A few positives to note is that 97% of Everlane’s synthetic fabric used for apparel comes from certified recycled fibers, and most of the remaining virgin plastic used in their supply chain cannot be eliminated without tech innovations. This progress is impressive and likely more than most clothing companies, and it is also commendable that Everlane informs the consumer of their shortcomings, not only their successes. Additionally, the cost of production for each product is broken down on the website, and for the Performance Chinos ($78) a few interesting figures are: $10.18 for materials, $2.76 for hardware (buttons, zippers), and $7.44 for labor. This transparency is important for the consumer and the planet, and credit should be given to Everlane for providing this.

How it's made:


Each Everlane product lists the factory where it was manufactured which showcases great transparency for the consumer. Clicking on the factory where Performance Chinos were made, Springdale Fashions in China, brought me to a page describing the factory in detail. Springdale Fashions employs 500 workers, who on average stay at the factory for about 10 years each, 4 times the standard retention. This highlights the owner’s prioritization of high labor standards. Additionally, the owner of the factory donates some profits to primary schools in rural China, and provides scholarships to students in the area, emphasizing the factory’s impressive social initiatives. Overall, the factory where the product is manufactured seems highly ethical and forward-thinking, although transportation from China to the US likely contributes to unwanted carbon emissions.

Another important factor to consider is product life cycle. Everlane boasts that their products are made to last consumers years, if not decades, and that they avoid trends. This is the opposite of how brands like H&M and Old Navy operate, companies that employ fast fashion models and manufacture clothing that is only designed to be worn a few times. Since all of Everlane’s clothes are classic styles and high quality, they can be worn for years on end, and are emblematic of a sustainable method of clothing production.

Who makes it:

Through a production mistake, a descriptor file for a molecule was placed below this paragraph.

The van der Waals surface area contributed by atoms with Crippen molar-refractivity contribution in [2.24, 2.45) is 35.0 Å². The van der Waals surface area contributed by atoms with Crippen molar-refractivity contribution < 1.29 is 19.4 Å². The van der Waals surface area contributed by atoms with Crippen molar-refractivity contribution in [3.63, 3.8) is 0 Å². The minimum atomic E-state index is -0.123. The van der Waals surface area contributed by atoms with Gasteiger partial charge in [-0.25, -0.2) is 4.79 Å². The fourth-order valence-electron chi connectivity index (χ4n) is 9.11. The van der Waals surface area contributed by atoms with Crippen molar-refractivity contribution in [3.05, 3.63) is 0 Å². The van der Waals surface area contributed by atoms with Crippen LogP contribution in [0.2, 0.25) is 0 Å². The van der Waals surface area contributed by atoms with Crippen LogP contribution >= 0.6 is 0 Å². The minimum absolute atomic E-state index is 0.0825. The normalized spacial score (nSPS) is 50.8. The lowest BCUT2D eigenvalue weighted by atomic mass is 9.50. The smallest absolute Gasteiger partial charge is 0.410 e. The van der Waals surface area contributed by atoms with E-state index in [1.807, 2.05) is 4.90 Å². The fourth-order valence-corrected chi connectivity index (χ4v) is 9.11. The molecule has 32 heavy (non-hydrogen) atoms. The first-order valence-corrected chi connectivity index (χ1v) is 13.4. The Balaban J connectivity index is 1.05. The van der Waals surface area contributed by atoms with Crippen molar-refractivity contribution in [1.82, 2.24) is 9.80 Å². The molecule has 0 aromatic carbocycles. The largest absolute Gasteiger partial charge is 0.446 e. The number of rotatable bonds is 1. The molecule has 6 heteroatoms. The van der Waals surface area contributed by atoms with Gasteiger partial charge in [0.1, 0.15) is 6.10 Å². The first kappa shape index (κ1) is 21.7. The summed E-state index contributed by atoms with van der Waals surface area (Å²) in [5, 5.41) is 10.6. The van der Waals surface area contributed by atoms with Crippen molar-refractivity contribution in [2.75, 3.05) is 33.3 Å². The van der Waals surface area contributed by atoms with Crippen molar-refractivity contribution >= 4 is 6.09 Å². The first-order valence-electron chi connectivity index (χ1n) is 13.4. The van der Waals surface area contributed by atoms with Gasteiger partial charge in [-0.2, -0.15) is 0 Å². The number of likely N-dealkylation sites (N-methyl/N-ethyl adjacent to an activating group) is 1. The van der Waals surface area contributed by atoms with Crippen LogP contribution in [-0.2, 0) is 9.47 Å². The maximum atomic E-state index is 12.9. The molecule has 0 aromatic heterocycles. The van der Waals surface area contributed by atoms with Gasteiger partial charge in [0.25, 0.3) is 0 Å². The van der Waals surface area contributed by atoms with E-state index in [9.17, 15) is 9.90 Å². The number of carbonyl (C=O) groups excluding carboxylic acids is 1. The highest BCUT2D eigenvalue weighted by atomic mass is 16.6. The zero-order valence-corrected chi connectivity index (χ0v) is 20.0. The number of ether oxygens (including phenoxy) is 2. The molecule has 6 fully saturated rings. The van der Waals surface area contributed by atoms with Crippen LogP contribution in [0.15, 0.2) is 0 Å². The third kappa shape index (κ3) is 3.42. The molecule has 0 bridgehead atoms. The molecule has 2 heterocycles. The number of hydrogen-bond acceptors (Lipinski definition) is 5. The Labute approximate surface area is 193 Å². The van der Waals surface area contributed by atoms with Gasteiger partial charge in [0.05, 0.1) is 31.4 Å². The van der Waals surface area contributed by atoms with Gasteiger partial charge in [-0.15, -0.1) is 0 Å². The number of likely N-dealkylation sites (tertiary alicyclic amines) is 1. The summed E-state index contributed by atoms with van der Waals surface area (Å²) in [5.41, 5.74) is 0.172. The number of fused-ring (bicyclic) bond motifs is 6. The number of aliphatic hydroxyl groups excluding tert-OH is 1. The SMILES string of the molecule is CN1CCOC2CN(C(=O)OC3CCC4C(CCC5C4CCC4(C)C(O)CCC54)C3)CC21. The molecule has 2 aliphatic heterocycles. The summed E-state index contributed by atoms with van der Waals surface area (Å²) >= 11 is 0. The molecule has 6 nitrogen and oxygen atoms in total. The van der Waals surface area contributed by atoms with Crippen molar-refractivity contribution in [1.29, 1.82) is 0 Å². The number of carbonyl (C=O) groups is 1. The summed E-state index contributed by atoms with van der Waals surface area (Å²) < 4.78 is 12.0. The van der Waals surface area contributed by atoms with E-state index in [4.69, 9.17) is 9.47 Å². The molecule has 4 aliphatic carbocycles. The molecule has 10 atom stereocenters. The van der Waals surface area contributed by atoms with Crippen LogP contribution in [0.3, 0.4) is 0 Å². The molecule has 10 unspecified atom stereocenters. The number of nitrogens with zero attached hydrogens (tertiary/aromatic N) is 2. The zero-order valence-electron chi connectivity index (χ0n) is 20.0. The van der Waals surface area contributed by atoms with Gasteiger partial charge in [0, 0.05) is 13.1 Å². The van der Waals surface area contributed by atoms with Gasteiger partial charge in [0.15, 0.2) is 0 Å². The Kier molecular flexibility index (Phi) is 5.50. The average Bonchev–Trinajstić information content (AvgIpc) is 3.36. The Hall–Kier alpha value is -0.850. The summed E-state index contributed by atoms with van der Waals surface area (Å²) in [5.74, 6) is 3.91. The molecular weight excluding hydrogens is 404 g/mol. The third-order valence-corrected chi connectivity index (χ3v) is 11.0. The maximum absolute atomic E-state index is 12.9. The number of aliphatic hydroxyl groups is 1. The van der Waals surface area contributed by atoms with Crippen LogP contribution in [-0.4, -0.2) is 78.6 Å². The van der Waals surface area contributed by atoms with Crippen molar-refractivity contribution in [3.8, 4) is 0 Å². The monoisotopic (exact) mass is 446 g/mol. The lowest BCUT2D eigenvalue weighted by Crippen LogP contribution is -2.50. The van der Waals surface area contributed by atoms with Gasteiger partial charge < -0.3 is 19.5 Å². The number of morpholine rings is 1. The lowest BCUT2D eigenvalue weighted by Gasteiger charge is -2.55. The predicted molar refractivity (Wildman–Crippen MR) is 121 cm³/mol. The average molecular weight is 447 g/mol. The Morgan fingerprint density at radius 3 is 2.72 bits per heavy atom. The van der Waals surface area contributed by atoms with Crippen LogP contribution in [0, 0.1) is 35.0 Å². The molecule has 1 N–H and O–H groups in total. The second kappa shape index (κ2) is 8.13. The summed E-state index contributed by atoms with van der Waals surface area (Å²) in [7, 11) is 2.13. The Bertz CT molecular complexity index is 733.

As a brand, Everlane prioritizes lasting quality, radical transparency, and social initiatives in their factories. Their website boasts loads of progress towards reducing environmental impact, down to the 100% recycled plastic and recyclable packaging used to ship each product. In their factories, they complete yearly audits and they have environmental certifications for many of their production methods. Moreover, many of the materials they use are certified to be non-harmful for humans and the environment, and Everlane describes their progress in eliminating the environmental impacts of each material used to craft all of their products. In the office and in stores, the company uses 100% renewable energy, does not use single-use plastic, and takes extra steps like installing carpet tiles made of recycled rubber. Another important factor is transparency, which is seemingly everywhere on Everlane’s website, although I was unable to find information on where the company sources raw materials. I suggest that Everlane includes this information to follow through on their claims of radical transparency.

Despite all these great things, there seem to be serious issues with the workplace culture. In 2020, executives got called out by several employees for hypocrisy, anti-black behavior, and union-busting, among many other individual instances of negative behavior towards employees. The New York Times researched the brand, and concluded that “the most radical thing about Everlane is the marketing”. Despite their environmentally-better materials and some progress towards sustainability, NYT thought that their marketing schemes may be a facade for what really happens inside the company. In my research, I have adopted a fond opinion of the company, but it is clear to me that some behavior from Everlane executives does not live up to their proclaimed standards, and that they need to do more to be the company their website says they are.